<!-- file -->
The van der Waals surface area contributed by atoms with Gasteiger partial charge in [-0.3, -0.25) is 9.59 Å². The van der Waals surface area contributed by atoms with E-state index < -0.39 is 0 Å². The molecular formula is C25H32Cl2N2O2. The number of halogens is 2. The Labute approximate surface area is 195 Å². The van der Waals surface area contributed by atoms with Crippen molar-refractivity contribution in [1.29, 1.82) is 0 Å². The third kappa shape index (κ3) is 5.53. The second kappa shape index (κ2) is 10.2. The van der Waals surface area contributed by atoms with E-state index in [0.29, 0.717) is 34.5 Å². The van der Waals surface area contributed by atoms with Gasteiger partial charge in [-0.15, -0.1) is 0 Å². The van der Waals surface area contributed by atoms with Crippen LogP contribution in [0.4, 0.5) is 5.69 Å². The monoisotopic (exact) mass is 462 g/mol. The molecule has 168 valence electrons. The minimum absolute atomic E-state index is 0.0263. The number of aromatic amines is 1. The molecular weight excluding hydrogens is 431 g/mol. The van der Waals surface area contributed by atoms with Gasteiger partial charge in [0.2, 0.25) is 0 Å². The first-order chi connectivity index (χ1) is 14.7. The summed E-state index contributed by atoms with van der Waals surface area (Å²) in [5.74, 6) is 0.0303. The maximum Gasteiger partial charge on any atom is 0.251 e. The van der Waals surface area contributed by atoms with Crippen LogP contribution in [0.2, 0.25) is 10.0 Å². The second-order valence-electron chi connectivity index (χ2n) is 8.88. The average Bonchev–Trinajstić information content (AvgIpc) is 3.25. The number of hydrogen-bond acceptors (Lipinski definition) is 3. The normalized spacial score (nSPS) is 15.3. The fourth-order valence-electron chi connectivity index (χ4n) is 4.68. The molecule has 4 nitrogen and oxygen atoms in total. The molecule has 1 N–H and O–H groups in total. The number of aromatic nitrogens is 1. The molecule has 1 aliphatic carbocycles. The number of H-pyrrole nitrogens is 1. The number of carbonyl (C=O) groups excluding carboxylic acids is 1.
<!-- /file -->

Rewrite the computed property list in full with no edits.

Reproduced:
The van der Waals surface area contributed by atoms with Gasteiger partial charge in [-0.3, -0.25) is 9.59 Å². The van der Waals surface area contributed by atoms with E-state index < -0.39 is 0 Å². The molecular formula is C25H32Cl2N2O2. The number of halogens is 2. The Labute approximate surface area is 195 Å². The van der Waals surface area contributed by atoms with Crippen molar-refractivity contribution in [1.29, 1.82) is 0 Å². The third kappa shape index (κ3) is 5.53. The second kappa shape index (κ2) is 10.2. The van der Waals surface area contributed by atoms with E-state index in [0.29, 0.717) is 34.5 Å². The van der Waals surface area contributed by atoms with Gasteiger partial charge in [-0.15, -0.1) is 0 Å². The van der Waals surface area contributed by atoms with Crippen LogP contribution in [0.4, 0.5) is 5.69 Å². The monoisotopic (exact) mass is 462 g/mol. The molecule has 168 valence electrons. The minimum absolute atomic E-state index is 0.0263. The number of aromatic amines is 1. The molecular weight excluding hydrogens is 431 g/mol. The van der Waals surface area contributed by atoms with Gasteiger partial charge in [0.2, 0.25) is 0 Å². The first-order chi connectivity index (χ1) is 14.7. The summed E-state index contributed by atoms with van der Waals surface area (Å²) in [5.74, 6) is 0.0303. The maximum Gasteiger partial charge on any atom is 0.251 e. The van der Waals surface area contributed by atoms with Crippen LogP contribution in [0.2, 0.25) is 10.0 Å². The second-order valence-electron chi connectivity index (χ2n) is 8.88. The average Bonchev–Trinajstić information content (AvgIpc) is 3.25. The number of hydrogen-bond acceptors (Lipinski definition) is 3. The normalized spacial score (nSPS) is 15.3. The fourth-order valence-electron chi connectivity index (χ4n) is 4.68. The molecule has 4 nitrogen and oxygen atoms in total. The molecule has 1 N–H and O–H groups in total. The number of aromatic nitrogens is 1. The molecule has 1 aliphatic carbocycles. The number of H-pyrrole nitrogens is 1. The number of carbonyl (C=O) groups excluding carboxylic acids is 1.